Welcome to White Hall, the mansion in Spring Hill, Tenn., used by Confederate cavalry commander Earl Van Dorn as headquarters in the spring of 1863. Later, General Van Dorn moved his HQ to Martin Cheairs’ nearby mansion, where the notorious ladies' man was murdered on May 7, 1863, by Dr. George Peters, who believed Van Dorn was having an affair with his wife.

White Hall, built in 1844, was a Confederate hospital after the Battle of Franklin in the winter of 1864, and Nathan Bedford Forrest also used it as an HQ. The mansion, which badly needs TLC, is for sale. Price: $1.75 million. The National Register of Historic Places nomination form includes cool details about the place.

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Tuesday, June 05, 2018

'Dyed with blood': A reporter's 1882 visit to Franklin battlefield

Confederate veteran Moscow Carter (middle) and his sons at their house, a Battle of Franklin landmark.
(Battle of Franklin Trust | CLICK ON IMAGES TO ENLARGE.)
A present-day view of the Carter house, a focal point of the battle on Nov. 30, 1864.
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When describing a site on a Virginia battlefield that had been carved up by pitiless bulldozers, a National Park Service ranger told me something years ago that has stuck with me. "That place now," he said, shaking his head, "is a battlefield of the mind."

And so it is at Franklin, where huge swaths of the Tennessee battlefield sadly were lost to development long ago. Despite excellent preservation successes recently, especially near the iconic Carter House and at Eastern Flank Battlefield Park, most of the field is left to our imaginations.

On busy Columbia Pike, a half-mile south of the Carter house, a
historical sign marks the position of the Union's forward line
during the Battle of Franklin.
On the Bloody Plain, where John Bell Hood's Army of Tennessee charged the afternoon of Nov. 30, 1864, you'll find today fast-food restaurants, convenience stores, office parks, a quarry, a modern cemetery, a bar and neighborhoods where streets are named after Confederate generals. A parking lot for mobile homes and a funeral home are yards from the historical sign on busy Columbia Pike that marks the Federals' forward line, site of savage fighting.   

In the summer of 1882, while on a tour of Western battlefields, Philadelphia Times reporter George Morgan was fortunate to see Franklin much as it appeared in 1864. Accompanied by a black man named Si, Morgan approached the old battleground from the north, crossing the Harpeth River. Among his stops was the Carter house on Columbia Pike, then occupied by Moscow Carter, son of the man who owned the property in 1864.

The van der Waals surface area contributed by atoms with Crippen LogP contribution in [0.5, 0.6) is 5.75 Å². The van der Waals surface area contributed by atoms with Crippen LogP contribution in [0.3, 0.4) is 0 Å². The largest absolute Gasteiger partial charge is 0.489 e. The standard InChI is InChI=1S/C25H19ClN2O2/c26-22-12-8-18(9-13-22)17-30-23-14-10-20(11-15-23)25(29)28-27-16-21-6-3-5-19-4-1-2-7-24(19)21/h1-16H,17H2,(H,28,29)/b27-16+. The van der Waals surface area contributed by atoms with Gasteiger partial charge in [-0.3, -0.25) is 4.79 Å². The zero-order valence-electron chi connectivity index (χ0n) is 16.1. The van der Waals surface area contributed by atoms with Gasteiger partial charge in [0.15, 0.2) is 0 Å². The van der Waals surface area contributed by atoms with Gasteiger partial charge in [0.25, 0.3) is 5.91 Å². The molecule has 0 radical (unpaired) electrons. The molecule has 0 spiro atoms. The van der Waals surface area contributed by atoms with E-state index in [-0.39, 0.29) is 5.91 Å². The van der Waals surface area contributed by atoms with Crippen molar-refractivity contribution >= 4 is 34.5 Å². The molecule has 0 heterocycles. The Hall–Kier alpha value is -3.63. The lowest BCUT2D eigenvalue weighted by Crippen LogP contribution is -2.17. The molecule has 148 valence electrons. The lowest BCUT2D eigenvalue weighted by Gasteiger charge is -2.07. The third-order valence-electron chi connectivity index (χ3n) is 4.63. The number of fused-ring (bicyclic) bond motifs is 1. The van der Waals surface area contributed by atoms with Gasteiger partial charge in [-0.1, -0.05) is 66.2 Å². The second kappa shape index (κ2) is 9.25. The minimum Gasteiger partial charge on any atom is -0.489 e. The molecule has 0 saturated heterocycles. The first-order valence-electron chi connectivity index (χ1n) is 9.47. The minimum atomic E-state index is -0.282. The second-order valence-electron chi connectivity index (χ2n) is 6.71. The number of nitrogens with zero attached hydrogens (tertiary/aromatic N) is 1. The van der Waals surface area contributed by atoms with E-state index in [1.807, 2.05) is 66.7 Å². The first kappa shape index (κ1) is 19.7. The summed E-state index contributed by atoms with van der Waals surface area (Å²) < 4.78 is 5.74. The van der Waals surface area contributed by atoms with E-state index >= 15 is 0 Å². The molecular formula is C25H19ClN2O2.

"Neither through love nor by money could I have found so good a guide," Morgan wrote of Carter, who sold the farm in 1896.  A Confederate soldier on parole during the battle, Carter -- known in 1882 as "Colonel" -- witnessed brutal fighting on his family's farm. After the battle, he told Morgan, he "scraped together a half bushel of brains right around the house and the whole place was dyed with blood."

As it appeared in the Times, here is Morgan's descriptive account of a visit to the site of what the correspondent called "the fiercest little battle of the war.":

A circa-1909 view looking south from the eastern edge of Carter Hill, where once lay the main Federal line.
(Williamson County Historical Society)
Special Correspondent of The Times

Opposing commanders at Franklin:
 John Bell Hood and John Schofield,
FRANKLIN, TENN. August 16. -- If the reader will crook his elbow just as he did the last time he had his arm around his girl's waist he may get a fair idea of the way the Harpeth river curves around the town of Franklin. The coat sleeve thus gallantly pressing the frock forms a sort of U, and so the river, with Franklin in the short bend, cuts out from the plain the huge horseshoe into which [John Bell] Hood, on the last day of November, 1864, threw his 40,000 men to crush [John] Schofield's 17,000 therein entrenched. Moreover, if the reader will place his left wrist, with the fingers of that hand widely extended, at the crook of the elbow, he may complete the illustration, for five roads like the thumb and four fingers lead out from a spot called "Five Points," in the heart of the town, across the plain over which Hood advanced.

Climbing Roper's Knob, which, as a part of a bluff on the north side of the stream, stands in bold contrast with the level land to the south, I had a view of the whole pleasing picture -- the Harpeth gleaming in the sunlight like a silver bow, the lovely town among trees in its embrace, and beyond a thousand fields threaded by the five white road beds as though by cords of silk. What was before me did not seem like a place of strife, but it was the famous Franklin field and upon it was fought the fiercest little battle of the war.

Men mad down in their boots

The battle was terrific because the men on both sides were mad from crown to heel. On Hood's side there were hosts of Tennesseeans angry at despoiled homes. Their feet were bruised on flinty roads and frozen fields. A trail of blood had marked the track of more than one barefooted regiment, and winter was sharply on with its first snow. In the knapsacks of the dead could be found bits of bark, roots and pone. Hood's hungry battalions had followed the fat trail of the Yankee commissary through four States, and Schofield was in a trap in the Harpeth horseshoe, with a river at his back. But Schofield's men were mad, too. They had been driven from post to pillar, until they chafed at further retreat. Their line stretched along the skirts of the town from river to river and they were anxious as well as ready for the fight.